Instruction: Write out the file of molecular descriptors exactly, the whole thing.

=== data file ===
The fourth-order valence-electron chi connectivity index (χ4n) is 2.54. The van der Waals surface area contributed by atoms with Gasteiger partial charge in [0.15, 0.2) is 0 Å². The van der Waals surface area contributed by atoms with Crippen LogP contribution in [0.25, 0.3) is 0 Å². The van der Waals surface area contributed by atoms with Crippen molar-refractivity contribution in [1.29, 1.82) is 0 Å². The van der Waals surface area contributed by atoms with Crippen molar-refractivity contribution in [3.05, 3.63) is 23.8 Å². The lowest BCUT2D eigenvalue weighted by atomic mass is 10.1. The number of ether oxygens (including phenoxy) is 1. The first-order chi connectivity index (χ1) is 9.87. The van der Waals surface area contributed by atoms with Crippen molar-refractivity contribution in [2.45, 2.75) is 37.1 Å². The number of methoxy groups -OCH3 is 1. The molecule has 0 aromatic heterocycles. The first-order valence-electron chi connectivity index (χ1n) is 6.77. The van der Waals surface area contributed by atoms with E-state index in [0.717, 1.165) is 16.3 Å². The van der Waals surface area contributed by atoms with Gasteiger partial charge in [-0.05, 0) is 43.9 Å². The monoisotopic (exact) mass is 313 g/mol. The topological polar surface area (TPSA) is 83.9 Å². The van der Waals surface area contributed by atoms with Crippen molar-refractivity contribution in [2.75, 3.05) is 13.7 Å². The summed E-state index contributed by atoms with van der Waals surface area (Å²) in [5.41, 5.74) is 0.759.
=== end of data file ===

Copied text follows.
The fourth-order valence-electron chi connectivity index (χ4n) is 2.54. The van der Waals surface area contributed by atoms with Gasteiger partial charge in [0.15, 0.2) is 0 Å². The van der Waals surface area contributed by atoms with Crippen LogP contribution in [0.25, 0.3) is 0 Å². The van der Waals surface area contributed by atoms with Crippen molar-refractivity contribution in [1.29, 1.82) is 0 Å². The van der Waals surface area contributed by atoms with Crippen molar-refractivity contribution in [3.05, 3.63) is 23.8 Å². The lowest BCUT2D eigenvalue weighted by atomic mass is 10.1. The number of ether oxygens (including phenoxy) is 1. The first-order chi connectivity index (χ1) is 9.87. The van der Waals surface area contributed by atoms with Crippen molar-refractivity contribution in [2.45, 2.75) is 37.1 Å². The number of methoxy groups -OCH3 is 1. The molecule has 0 aromatic heterocycles. The first-order valence-electron chi connectivity index (χ1n) is 6.77. The van der Waals surface area contributed by atoms with E-state index in [0.717, 1.165) is 16.3 Å². The van der Waals surface area contributed by atoms with Gasteiger partial charge in [-0.05, 0) is 43.9 Å². The monoisotopic (exact) mass is 313 g/mol. The topological polar surface area (TPSA) is 83.9 Å². The van der Waals surface area contributed by atoms with Crippen molar-refractivity contribution in [2.75, 3.05) is 13.7 Å². The summed E-state index contributed by atoms with van der Waals surface area (Å²) in [5.41, 5.74) is 0.759.